Talk:Dynamic memory allocation

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Two meanings of heaps[edit]

Can someone please expand the section "Heap-based memory allocation"? How exactly is the Heap data structure utilized in it? thx!

It isn't! Just a coincidence in naming. Good point. Usually the heap is based on one of the discussed allocation algorithms such as free lists or the buddy system. Deco 01:53, 29 December 2005 (UTC)
Do we know of the history of why it got to be called 'heap' instead of an infinite number of other things and who was the person or company who used the term heap first?
The oldest reliable source is probably Donald E. Knuth's TAOCP Vol. 1, which says Several authors began about 1975 to call the pool of available memory a "heap." But in the present series of books, we will use that word only in its more traditional sense related to priority queues. --Cubbi (talk) 19:33, 30 August 2011 (UTC)
I'm guessing now, but the terms could be related: A simple implementation of the (memory allocation) heap is to represent the set of free blocks using a (max-)heap data structure, where the keys are block sizes. Allocation is greedy: Take the largest free block (top of the heap), allocate a sufficient portion of it, and perform decrease-key on the top of the heap. To deallocate memory, just add it to the heap. With this method, allocation and deallocation is simple and fast, but it probably gives huge problems with memory fragmentation. --Erik 16:18, 10 February 2006 (UTC)
That is an interesting point. But yes, consistently allocating from the largest block seems doomed to cause rapid fragmentation. However, although I don't have a source on this, historically I believe the terms both originated from the English concept of a heap of stuff, rather than having any relation to one another. Deco 18:40, 10 February 2006 (UTC)

please give me about heap memory allocation and deallocation explanation with example use of garbage collection.


My comment: This needs more description of specific designs and algorithms, for example, best-fit vs first-fit, free-lists vs rovers, linked-lists vs trees vs cells for space management, ...

Clearly there is a lot more that needs mention here than what is present. Cr88192 22:10, 12 May 2007 (UTC)

I agree. I just was searching for information on the so called worst-fit and best-fit algorithms. There were two redundant portugese pages on worst fit, and the german version of this page had some information, but no information on the english page about these different allocation algorithms. —Preceding unsigned comment added by (talk) 18:24, 26 October 2009 (UTC)


  • From this article:

Buddy block allocators are used both in real-time operating systems and in general-purpose operating systems (such as Microsoft Windows and Linux).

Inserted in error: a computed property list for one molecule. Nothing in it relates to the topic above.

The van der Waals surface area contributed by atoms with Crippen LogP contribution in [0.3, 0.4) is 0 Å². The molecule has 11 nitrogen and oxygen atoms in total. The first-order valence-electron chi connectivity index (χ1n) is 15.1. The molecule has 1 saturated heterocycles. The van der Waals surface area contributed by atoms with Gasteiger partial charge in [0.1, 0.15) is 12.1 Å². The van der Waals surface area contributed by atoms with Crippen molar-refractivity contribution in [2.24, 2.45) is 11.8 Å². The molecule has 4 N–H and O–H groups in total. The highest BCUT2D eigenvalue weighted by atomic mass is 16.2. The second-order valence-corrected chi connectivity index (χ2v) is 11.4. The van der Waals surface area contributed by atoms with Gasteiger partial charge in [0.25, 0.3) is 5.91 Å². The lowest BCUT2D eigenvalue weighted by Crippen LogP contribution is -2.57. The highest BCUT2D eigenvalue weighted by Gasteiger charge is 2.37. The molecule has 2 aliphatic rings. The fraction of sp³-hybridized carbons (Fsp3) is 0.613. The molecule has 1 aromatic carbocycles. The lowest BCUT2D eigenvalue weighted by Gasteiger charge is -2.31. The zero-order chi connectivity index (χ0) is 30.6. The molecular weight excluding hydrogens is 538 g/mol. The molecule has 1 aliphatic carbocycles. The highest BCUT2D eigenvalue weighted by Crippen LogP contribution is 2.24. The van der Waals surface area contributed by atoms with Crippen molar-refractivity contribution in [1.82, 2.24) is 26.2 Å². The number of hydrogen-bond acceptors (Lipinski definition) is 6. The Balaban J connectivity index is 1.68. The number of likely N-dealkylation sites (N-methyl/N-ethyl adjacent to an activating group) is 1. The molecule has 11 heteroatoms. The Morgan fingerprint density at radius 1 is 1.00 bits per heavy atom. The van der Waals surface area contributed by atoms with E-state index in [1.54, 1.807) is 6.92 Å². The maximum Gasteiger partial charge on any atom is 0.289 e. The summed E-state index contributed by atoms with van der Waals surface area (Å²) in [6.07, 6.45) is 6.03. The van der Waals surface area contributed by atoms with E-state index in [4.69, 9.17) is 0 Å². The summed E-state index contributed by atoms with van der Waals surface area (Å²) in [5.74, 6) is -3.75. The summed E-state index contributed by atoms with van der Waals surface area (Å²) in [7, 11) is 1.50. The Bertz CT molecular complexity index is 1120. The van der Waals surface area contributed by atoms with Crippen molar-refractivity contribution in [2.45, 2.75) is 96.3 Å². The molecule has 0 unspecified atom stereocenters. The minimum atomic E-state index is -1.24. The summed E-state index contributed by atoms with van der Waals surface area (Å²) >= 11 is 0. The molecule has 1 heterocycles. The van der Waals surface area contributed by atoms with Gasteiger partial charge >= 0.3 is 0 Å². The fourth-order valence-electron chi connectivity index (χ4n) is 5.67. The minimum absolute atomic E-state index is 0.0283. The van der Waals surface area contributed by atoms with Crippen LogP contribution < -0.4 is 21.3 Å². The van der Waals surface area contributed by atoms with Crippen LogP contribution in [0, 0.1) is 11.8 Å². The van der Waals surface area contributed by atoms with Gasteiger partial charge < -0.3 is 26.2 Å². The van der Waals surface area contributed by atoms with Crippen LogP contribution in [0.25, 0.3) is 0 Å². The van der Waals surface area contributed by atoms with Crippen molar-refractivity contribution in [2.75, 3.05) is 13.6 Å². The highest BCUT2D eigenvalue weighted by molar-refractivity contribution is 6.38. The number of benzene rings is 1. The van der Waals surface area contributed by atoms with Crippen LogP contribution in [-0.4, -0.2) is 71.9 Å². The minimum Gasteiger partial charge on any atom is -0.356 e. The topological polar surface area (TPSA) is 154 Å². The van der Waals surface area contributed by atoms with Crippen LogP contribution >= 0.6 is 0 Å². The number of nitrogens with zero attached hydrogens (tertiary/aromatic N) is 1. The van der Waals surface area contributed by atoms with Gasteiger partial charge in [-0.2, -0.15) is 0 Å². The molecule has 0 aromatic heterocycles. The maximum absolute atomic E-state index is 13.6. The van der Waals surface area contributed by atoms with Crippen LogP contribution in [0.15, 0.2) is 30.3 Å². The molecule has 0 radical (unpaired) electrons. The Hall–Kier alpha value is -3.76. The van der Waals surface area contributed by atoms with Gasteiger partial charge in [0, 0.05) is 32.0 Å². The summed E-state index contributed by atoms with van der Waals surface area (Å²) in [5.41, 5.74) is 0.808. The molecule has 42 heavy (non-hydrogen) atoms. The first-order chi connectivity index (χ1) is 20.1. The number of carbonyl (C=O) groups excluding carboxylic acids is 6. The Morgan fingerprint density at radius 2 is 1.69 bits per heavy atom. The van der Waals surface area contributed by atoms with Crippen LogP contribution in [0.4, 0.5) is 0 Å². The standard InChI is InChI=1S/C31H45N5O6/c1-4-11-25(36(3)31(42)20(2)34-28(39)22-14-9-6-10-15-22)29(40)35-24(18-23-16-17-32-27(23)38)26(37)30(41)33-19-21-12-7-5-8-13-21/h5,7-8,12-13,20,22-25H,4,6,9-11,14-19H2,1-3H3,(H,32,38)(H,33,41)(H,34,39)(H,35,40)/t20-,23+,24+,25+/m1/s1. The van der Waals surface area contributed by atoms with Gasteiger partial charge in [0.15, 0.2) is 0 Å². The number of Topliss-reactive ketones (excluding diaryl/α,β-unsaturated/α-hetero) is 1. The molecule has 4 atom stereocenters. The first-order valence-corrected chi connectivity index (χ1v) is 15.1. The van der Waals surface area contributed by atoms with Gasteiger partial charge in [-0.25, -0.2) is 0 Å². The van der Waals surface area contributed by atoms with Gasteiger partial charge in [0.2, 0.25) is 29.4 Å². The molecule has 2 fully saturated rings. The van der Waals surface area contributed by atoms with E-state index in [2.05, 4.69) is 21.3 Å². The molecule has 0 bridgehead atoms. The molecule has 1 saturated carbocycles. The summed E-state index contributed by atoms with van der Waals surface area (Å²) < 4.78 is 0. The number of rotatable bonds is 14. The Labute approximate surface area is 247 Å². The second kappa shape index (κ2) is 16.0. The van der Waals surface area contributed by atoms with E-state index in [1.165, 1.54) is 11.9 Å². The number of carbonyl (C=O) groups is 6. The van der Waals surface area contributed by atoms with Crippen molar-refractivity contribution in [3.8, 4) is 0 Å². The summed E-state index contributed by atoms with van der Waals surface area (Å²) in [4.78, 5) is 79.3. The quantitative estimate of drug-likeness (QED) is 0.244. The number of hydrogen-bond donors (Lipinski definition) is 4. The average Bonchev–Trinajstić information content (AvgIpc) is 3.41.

Compared to the memory allocation techniques (such as paging) that modern operating systems such as Microsoft Windows and Linux use, the buddy memory allocation is relatively easy to implement, and does not have the hardware requirement of a memory management unit (MMU).

  • So is it or isn't it used? -- 09:35, 23 September 2007 (UTC)
  •  :Its context dependant i thik. (talk) 14:58, 25 February 2008 (UTC)
Both are true. Large-scale modern OSs have multiple allocators, at the least one for the kernel and one for every process. Each uses its own system of allocation. The wording could be corrected to clarify this (e.g., "are one type of allocator used in"). Dcoetzee 22:45, 25 February 2008 (UTC)
  • Automatic allocation, especially of arrays with run-time bounds, is a subset of dynamic allocation. The introductory paragraphs have been modified to take that into consideration. The page on automatic allocation is no help at all. Gah4 (talk) 23:52, 10 June 2008 (UTC)


The section headed "Details" is very terse, uses sentence fragments, and is not very clear. It should be cleaned up a bit. —Preceding unsigned comment added by (talk) 15:34, 2 September 2009 (UTC)

Fundamental Error[edit]

In this article 'dynamic memory allocation' is described as heap-based, and is contrasted with static allocation. However, stack-based memory allocation is also dynamic. Does this article need renaming, or should there be substantial addition of stack-based allocation? Murray Langton (talk) 12:22, 23 June 2010 (UTC)

Stack based memory allocation is usually referred to as 'automatic'. I don't think there is any confusion with dynamic v. static which is the base of the article. karl m {{User electrical engineer}} (talk) 23:06, 23 June 2010 (UTC)

The title of this article is 'dynamic memory allocation'. Stack-based allocation is dynamic (as the program runs). So the article should cover both stack and heap allocation. The fact that stack allocation is also 'automatic' (behind the scenes, not under explicit user control) doesn't alter the fact that it is dynamic. Murray Langton (talk) 14:53, 24 June 2010 (UTC)